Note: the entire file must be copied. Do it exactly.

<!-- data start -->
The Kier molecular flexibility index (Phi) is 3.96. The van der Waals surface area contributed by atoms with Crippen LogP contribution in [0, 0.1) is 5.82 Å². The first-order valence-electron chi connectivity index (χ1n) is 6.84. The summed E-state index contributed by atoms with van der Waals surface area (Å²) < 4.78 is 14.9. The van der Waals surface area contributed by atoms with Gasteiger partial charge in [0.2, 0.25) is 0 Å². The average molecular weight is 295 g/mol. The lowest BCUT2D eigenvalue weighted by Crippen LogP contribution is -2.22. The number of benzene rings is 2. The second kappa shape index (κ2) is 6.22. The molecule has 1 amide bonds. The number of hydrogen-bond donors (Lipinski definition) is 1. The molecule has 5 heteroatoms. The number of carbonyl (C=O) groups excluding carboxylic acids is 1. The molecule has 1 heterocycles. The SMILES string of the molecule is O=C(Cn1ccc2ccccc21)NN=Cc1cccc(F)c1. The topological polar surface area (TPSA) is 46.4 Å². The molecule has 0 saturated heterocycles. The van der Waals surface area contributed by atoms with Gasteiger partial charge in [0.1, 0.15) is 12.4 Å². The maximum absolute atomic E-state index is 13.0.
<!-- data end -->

The Kier molecular flexibility index (Phi) is 3.96. The van der Waals surface area contributed by atoms with Crippen LogP contribution in [0, 0.1) is 5.82 Å². The first-order valence-electron chi connectivity index (χ1n) is 6.84. The summed E-state index contributed by atoms with van der Waals surface area (Å²) < 4.78 is 14.9. The van der Waals surface area contributed by atoms with Gasteiger partial charge in [0.2, 0.25) is 0 Å². The average molecular weight is 295 g/mol. The lowest BCUT2D eigenvalue weighted by Crippen LogP contribution is -2.22. The number of benzene rings is 2. The second kappa shape index (κ2) is 6.22. The molecule has 1 amide bonds. The number of hydrogen-bond donors (Lipinski definition) is 1. The molecule has 5 heteroatoms. The number of carbonyl (C=O) groups excluding carboxylic acids is 1. The molecule has 1 heterocycles. The SMILES string of the molecule is O=C(Cn1ccc2ccccc21)NN=Cc1cccc(F)c1. The topological polar surface area (TPSA) is 46.4 Å². The molecule has 0 saturated heterocycles. The van der Waals surface area contributed by atoms with Gasteiger partial charge in [0.1, 0.15) is 12.4 Å². The maximum absolute atomic E-state index is 13.0.